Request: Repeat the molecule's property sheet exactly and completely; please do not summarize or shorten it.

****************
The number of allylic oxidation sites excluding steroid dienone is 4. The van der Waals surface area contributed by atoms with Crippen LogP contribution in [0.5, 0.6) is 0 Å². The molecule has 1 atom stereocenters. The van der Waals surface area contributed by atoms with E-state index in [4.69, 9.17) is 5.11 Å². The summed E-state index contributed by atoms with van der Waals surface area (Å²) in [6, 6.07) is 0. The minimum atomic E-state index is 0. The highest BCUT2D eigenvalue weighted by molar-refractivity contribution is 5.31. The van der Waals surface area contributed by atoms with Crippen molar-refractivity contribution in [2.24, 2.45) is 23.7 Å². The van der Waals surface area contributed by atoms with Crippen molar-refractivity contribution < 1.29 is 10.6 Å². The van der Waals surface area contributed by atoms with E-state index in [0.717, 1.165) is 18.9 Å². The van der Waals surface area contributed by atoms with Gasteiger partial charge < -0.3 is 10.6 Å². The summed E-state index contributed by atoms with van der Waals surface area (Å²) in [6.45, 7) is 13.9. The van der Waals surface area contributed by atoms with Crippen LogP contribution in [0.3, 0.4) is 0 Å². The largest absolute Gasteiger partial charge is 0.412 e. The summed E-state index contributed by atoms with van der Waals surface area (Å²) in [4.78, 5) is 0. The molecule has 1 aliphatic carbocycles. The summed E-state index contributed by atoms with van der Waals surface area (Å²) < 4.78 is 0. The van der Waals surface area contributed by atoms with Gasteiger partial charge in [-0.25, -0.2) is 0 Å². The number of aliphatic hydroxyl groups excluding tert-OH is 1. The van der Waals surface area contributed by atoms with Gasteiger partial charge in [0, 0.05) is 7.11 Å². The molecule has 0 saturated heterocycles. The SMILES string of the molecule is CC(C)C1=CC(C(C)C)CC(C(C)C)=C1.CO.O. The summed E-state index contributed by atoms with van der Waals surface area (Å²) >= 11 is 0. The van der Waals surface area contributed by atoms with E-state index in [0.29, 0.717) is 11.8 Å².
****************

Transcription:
The number of allylic oxidation sites excluding steroid dienone is 4. The van der Waals surface area contributed by atoms with Crippen LogP contribution in [0.5, 0.6) is 0 Å². The molecule has 1 atom stereocenters. The van der Waals surface area contributed by atoms with E-state index in [4.69, 9.17) is 5.11 Å². The summed E-state index contributed by atoms with van der Waals surface area (Å²) in [6, 6.07) is 0. The minimum atomic E-state index is 0. The highest BCUT2D eigenvalue weighted by molar-refractivity contribution is 5.31. The van der Waals surface area contributed by atoms with Crippen molar-refractivity contribution in [2.24, 2.45) is 23.7 Å². The van der Waals surface area contributed by atoms with Crippen molar-refractivity contribution < 1.29 is 10.6 Å². The van der Waals surface area contributed by atoms with E-state index in [0.717, 1.165) is 18.9 Å². The van der Waals surface area contributed by atoms with Gasteiger partial charge < -0.3 is 10.6 Å². The summed E-state index contributed by atoms with van der Waals surface area (Å²) in [6.45, 7) is 13.9. The van der Waals surface area contributed by atoms with Crippen LogP contribution in [0.3, 0.4) is 0 Å². The largest absolute Gasteiger partial charge is 0.412 e. The summed E-state index contributed by atoms with van der Waals surface area (Å²) in [4.78, 5) is 0. The molecule has 1 aliphatic carbocycles. The summed E-state index contributed by atoms with van der Waals surface area (Å²) < 4.78 is 0. The van der Waals surface area contributed by atoms with Gasteiger partial charge in [-0.25, -0.2) is 0 Å². The number of aliphatic hydroxyl groups excluding tert-OH is 1. The van der Waals surface area contributed by atoms with Gasteiger partial charge in [0, 0.05) is 7.11 Å². The molecule has 0 saturated heterocycles. The SMILES string of the molecule is CC(C)C1=CC(C(C)C)CC(C(C)C)=C1.CO.O. The summed E-state index contributed by atoms with van der Waals surface area (Å²) >= 11 is 0. The van der Waals surface area contributed by atoms with E-state index in [0.29, 0.717) is 11.8 Å².